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149. A shrimp’s call to action



Subject:

In this underwater videoclip, we observe an intriguing interaction between the White-banded Cleaner Shrimp (Lysmata amboinensis) and a Yellowmouth Moray (Gymnothorax nudivomer). What makes this interaction particularly remarkable is how the shrimp manages to convince the moray eel that it is not a potential meal, but rather a helpful ally.


Both the shrimp and the moray eel have limited eyesight, relying predominantly on other senses such as touch and smell to gather vital information about their surroundings. In order to signal its intentions to the moray eel, the shrimp employs a clever tactic. It begins by delicately tickling the lower jaw of the eel, effectively announcing its presence.


Upon feeling the touch of the shrimp, the moray eel responds by opening its mouth in a gentle manner, inviting the shrimp to perform its cleaning duties. This behaviour is significant because the moray eel recognises that the shrimp poses no threat and can be trusted to remove food scraps from its buccal cavity. In essence, the eel perceives the shrimp as a helpful friend rather than potential prey.


This interaction exemplifies a mutualistic relationship, benefiting both species involved. The shrimp gains a nutritious meal by consuming the small food shreds it removes from in between the moray’s teeth, while the moray eel enjoys the benefits of some dental hygiene. It is a remarkable example of cooperation and symbiosis in the underwater world.


Although these creatures may lack advanced visual capabilities, their reliance on touch and smell has enabled them to establish a harmonious relationship. This behaviour not only showcases the remarkable adaptability of marine life but also highlights the diverse strategies organisms employ to thrive in their environments.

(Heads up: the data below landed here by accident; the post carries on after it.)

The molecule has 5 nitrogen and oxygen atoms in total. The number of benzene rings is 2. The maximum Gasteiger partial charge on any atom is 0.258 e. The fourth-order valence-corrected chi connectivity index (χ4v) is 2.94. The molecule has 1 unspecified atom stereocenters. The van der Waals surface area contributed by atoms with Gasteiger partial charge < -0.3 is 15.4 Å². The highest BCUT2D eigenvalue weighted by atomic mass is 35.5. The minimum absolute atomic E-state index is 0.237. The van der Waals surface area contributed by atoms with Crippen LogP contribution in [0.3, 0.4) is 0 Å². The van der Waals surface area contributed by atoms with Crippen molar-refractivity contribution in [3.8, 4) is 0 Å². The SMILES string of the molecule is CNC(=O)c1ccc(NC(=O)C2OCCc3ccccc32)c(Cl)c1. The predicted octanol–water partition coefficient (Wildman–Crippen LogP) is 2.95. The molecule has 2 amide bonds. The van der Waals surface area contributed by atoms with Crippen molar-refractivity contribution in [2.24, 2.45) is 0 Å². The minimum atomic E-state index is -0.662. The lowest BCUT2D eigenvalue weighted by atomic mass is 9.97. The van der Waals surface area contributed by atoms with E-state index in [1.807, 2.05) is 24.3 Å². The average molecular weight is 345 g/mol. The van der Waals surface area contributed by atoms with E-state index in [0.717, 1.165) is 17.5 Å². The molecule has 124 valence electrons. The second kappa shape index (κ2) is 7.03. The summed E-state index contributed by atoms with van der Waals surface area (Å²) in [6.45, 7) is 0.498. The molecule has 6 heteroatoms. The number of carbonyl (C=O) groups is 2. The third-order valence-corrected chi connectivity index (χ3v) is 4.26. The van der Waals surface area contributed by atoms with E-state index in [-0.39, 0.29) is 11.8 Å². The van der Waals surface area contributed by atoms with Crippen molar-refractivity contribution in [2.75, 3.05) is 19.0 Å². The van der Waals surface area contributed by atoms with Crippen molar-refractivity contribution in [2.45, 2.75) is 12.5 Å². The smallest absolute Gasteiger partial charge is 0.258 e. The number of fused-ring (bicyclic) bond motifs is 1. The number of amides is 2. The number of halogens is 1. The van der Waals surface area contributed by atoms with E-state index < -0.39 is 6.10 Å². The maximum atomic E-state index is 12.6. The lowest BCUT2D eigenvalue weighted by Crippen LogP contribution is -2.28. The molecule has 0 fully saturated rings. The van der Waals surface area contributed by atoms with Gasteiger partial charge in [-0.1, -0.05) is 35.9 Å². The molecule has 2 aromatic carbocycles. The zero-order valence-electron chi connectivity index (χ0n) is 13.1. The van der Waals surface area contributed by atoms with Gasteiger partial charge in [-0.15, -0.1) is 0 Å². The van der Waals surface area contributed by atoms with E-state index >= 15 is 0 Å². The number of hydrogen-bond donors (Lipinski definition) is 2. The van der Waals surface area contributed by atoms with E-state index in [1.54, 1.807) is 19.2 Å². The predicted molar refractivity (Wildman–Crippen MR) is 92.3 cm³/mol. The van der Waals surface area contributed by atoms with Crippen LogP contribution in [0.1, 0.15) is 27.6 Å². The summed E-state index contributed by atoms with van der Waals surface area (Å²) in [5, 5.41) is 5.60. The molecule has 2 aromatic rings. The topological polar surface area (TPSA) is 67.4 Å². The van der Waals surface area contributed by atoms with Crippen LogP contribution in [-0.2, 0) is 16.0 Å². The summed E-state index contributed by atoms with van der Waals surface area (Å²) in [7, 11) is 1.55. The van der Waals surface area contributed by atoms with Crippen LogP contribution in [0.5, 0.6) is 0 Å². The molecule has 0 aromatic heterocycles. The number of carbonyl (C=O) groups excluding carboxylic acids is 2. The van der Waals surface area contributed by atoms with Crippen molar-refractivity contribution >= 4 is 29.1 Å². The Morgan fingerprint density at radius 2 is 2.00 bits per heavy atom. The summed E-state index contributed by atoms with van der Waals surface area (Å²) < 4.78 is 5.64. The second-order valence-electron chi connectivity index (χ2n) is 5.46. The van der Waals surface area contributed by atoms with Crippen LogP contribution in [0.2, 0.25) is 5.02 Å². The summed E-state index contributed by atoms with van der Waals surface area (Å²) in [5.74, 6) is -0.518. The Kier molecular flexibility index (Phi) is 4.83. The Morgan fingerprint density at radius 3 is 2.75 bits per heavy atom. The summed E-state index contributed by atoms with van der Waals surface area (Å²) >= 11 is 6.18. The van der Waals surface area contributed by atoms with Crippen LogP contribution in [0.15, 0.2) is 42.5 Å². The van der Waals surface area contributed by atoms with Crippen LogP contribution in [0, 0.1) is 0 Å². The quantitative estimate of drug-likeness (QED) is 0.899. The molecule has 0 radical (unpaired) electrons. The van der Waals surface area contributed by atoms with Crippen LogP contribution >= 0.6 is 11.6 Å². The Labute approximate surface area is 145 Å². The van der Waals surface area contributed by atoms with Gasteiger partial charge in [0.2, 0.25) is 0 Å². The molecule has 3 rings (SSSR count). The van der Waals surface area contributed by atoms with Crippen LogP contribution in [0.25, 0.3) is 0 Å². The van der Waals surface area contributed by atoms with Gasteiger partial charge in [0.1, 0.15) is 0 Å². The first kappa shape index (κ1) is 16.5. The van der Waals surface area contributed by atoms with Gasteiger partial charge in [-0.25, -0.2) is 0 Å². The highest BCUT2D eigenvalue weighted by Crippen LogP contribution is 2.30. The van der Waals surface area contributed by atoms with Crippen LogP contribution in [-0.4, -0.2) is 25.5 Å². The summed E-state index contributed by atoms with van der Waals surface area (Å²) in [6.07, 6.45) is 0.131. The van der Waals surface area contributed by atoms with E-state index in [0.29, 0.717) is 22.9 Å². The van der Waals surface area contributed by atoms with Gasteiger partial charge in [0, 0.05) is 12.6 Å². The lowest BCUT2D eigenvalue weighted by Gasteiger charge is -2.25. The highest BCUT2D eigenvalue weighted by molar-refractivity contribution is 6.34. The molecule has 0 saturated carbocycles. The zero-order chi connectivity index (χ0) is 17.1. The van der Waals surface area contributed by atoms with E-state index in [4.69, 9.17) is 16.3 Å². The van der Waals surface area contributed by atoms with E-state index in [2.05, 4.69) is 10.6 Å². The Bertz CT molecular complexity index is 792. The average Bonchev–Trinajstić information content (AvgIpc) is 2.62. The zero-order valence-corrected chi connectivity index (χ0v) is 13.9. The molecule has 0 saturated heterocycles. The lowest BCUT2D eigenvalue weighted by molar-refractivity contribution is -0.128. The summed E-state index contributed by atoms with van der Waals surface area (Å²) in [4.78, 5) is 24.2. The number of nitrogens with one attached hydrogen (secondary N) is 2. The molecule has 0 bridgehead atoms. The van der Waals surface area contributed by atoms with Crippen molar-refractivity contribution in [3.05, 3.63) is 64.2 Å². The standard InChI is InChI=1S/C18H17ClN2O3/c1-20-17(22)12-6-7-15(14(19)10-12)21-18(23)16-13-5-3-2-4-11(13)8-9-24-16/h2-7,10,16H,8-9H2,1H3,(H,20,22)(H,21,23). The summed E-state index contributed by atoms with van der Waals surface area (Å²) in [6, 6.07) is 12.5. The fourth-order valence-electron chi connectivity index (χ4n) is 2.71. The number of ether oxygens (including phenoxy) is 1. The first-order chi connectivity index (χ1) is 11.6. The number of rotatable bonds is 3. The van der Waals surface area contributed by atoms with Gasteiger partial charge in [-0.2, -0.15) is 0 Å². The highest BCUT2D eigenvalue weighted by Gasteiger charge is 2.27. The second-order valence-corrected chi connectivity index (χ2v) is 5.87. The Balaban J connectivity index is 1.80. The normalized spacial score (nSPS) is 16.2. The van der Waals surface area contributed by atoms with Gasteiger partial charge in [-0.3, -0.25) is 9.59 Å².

Technique:

Instead of concentrating on the eel in this shot the camera focuses on the shrimp. Rather than filming the eel’s face and waiting for the shrimp to enter the image, I chose to film the shrimp and wait for the moray to enter the scene.


The underwater filming technique described involves a strategic decision regarding the focus and composition of this underwater shot. Instead of directing the camera's attention towards the eel, I choose to focus on the shrimp in this particular shot.


Typically, when capturing a scene involving multiple marine creatures, underwater filmmakers and videographers might choose to frame the shot around the primary subject, such as the Yellowmouth Moray in this case. They would then wait for secondary subjects, like the shrimp, to enter the frame naturally. However, in this instance, I opted to film the shrimp as the primary subject and patiently waits for the moray eel to enter the scene.


By choosing to focus on the shrimp rather than on the more impressive moray eel, I wanted to showcase the shrimp’s distinctive and intriguing behaviour. Alternatively, the shrimp's presence in this shot could serve as a focal point, emphasising the significance of its actions or relationship with the moray eel.


This approach required patience and careful observation, as I had to wait for the moray eel to enter the frame while keeping the shrimp in focus. It also adds an element of unpredictability to the shot, as the timing and movements of the eel become crucial factors in capturing the desired composition.


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